I have recently started doing “Utilization Peer Review” work in my spare time. I wanted to ensure that I was acquainted with all aspects of the workers compensation system, and to be honest, I was a little curious to see what other clinics were doing. UPR means that I spend some of my time each week working on a contract basis for insurance companies, reviewing the work of other therapists, and making recommendations regarding the appropriateness of proposed future care.
Well, it’s been extremely revealing, and leads me to today’s post about treatment expectations.
Whose Expectations? What Expectations?
It’s a loaded question: What should you expect from therapy? What should your insurance company expect from therapy? What should your employer or coach expect from therapy?
Well, first of all, each party involved is entitled to straight answers regarding care. Things like “How long will therapy last?” or “Will I be back to normal when I’m done?” are the most basic, but I’d go even further and ask things like “What is this treatment and how does it relate specifically to my condition?”
I started this post today because I was asked to review a worker’s compensation case in the state of Massachusetts. For treatment of injured workers in Texas, we use a document called “Official Disability Guidelines” (ODG) as our starting point. It’s a laundry list of conditions that affect people, and based on the best research evidence published, ODG attempts to make recommendations regarding the number of therapy visits a patient with a particular problem will need. My uncle’s a transmission mechanic, and mechanics have a similar book to estimate the amount of labor needed to complete a given repair. Good mechanics will come in under the estimate, lesser mechanics will take longer than the estimate.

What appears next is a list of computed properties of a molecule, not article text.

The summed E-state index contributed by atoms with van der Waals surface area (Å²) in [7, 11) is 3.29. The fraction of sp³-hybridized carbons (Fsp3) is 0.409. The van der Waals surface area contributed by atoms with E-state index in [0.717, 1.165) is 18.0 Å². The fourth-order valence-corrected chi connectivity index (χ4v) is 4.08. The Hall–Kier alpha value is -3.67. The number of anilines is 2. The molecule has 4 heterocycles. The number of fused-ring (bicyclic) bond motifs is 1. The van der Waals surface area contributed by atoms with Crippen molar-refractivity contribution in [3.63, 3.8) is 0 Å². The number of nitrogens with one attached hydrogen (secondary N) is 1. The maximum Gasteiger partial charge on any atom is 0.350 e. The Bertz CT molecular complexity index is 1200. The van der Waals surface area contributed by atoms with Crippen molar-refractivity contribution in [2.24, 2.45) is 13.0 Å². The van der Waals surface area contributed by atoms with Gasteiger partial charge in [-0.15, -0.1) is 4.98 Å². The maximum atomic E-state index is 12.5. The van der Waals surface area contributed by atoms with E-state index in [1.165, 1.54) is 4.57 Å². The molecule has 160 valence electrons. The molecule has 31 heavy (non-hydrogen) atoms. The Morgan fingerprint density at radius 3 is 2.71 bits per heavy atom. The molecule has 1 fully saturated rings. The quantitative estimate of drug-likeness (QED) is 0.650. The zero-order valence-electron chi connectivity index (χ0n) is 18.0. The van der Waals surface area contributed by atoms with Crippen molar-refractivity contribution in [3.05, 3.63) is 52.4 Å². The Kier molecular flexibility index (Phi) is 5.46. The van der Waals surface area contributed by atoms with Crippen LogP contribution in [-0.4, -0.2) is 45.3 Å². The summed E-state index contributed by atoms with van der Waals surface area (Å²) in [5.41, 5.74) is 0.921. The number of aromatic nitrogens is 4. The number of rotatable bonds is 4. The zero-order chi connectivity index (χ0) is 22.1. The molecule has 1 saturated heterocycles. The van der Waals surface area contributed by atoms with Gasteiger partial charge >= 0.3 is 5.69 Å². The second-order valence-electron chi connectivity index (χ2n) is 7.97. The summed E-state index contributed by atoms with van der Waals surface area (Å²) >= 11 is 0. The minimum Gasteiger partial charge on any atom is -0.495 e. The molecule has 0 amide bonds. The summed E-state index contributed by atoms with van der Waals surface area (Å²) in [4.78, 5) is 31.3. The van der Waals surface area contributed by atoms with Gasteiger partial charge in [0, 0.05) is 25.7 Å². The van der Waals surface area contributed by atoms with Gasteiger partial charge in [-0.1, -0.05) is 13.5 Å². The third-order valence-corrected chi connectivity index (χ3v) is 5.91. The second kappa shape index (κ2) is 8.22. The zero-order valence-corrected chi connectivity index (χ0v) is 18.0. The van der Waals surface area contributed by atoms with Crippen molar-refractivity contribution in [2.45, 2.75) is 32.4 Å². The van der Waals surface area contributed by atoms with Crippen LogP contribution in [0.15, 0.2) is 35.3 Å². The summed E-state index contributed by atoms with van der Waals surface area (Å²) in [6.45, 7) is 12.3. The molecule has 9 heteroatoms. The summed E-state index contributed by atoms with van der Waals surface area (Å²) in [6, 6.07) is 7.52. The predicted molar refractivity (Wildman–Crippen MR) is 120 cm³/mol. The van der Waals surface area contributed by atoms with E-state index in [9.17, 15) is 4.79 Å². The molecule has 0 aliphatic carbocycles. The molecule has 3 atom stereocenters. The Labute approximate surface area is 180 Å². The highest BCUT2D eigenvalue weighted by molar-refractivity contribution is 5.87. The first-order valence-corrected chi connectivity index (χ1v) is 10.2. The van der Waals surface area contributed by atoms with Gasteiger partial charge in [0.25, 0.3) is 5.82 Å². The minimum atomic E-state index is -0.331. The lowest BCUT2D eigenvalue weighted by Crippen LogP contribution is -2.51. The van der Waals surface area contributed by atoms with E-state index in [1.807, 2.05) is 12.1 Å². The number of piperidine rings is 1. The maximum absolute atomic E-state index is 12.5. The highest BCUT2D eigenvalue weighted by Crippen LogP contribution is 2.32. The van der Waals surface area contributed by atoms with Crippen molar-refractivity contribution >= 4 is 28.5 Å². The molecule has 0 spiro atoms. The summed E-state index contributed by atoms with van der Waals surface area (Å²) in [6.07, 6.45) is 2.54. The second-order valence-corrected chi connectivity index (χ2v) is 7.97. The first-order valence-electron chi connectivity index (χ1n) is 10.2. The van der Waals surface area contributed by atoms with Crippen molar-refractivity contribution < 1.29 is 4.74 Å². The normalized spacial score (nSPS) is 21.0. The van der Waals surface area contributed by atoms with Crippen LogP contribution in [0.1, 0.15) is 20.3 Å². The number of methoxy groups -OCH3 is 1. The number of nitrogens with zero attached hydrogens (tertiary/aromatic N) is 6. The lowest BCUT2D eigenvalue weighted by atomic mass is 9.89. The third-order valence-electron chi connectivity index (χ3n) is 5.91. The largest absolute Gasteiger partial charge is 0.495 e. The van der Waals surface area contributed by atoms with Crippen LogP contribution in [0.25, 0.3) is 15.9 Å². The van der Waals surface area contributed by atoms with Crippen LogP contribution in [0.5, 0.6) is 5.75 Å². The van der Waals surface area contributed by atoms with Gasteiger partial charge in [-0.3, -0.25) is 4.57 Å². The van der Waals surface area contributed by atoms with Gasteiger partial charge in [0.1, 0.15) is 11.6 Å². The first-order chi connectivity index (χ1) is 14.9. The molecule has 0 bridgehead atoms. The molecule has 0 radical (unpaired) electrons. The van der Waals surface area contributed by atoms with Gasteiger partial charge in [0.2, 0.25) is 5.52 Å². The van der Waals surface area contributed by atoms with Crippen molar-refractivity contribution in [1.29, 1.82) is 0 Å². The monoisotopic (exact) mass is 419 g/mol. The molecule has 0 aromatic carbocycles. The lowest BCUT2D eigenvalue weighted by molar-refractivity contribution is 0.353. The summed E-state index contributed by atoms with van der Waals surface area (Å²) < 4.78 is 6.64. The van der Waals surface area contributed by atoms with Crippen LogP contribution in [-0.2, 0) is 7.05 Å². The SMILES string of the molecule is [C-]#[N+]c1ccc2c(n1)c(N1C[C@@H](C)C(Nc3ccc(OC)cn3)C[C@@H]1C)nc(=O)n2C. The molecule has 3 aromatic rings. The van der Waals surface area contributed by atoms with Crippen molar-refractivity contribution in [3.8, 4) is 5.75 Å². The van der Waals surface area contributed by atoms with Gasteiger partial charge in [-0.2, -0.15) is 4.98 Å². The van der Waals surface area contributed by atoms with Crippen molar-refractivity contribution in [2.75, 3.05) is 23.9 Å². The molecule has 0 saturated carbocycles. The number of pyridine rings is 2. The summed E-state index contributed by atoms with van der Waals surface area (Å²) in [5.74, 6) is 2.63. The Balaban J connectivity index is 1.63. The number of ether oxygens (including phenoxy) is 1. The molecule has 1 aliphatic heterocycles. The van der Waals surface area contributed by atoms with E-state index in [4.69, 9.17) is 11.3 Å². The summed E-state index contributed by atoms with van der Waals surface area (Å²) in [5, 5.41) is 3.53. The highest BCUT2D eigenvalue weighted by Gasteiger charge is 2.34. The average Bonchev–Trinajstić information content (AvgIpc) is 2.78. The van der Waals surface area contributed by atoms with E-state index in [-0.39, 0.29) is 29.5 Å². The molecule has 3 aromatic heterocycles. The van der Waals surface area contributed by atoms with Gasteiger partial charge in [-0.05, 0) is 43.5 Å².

Well, the same holds true in therapy. The first request I received today was for an injured worker. He hurt his back in 2007, and has been in and out of therapy for episodic low back pain since. Basically he’s back in treatment when his pain is such that it prevents him from working.
In this case, his therapy began on 6/1/09 and continued for 22 visits. What was the result? Not much. His therapist says “he’s definitely in pain” but doesn’t have much of an idea about what to do. The solution? Request more therapy visits.
We Begin With an End in Mind
Sometimes physical therapy is the treatment of choice for a given condition. You’ll know because your therapist will tell you that. He or she will explain to you how therapy will address your problems, and what the final result should look like. Your therapist will tell you about when you should see improvement, and about when you should complete your therapy.
Other times you’ll know that therapy is the treatment of choice because you’ll see results before you even complete your first visit. This is common for patients with spinal problems, such as neck and back pain. Part of the therapy evaluation is determining what the best approach is for your problem, and part of that determination comes from utilizing a series of movements and/or tests, and then initiating treatment at that moment, based on your response.
We Will Not Lead You On
Personally (professionally) I have a “two week rule” that means that you should experience significant improvement in two weeks, or physical therapy is not the treatment for your condition. That applies for long term (chronic) problems as well as to more acute problems. In fact, in most cases, I’d shorten it to a “7-10 day” rule or less, depending on how often I see the patient.
So what’s my point? If you’re experiencing a problem, seeing a therapist, not getting answers that you’re happy with and are still seeing that therapist weeks later, you need to make a change.
At Terry Rehabilitation, each patient is expertly evaluated, each treatment plan is customized for that patient, and all treatment occurs with a highly trained professional.
Our rehabilitation programs include:
- Hands-on manual therapy techniques – to quickly correct loss of motion
- Supervised therapeutic exercises targeted to specific deficiencies
- Modalities such as cold packs, heat, and electrical stimulation to reduce pain, inflammation, and to increase flexibility
- Targeted home exercise programs that do not require special equipment
- Restoration of functional strength and stability for daily activities
- Work-specific or sport-specific rehabilitation
Contact us to schedule an initial evaluation. If physical therapy is recommended, we will contact your physician in writing regarding the recommended plan of care, allowing him or her to make the most informed decision possible for the care.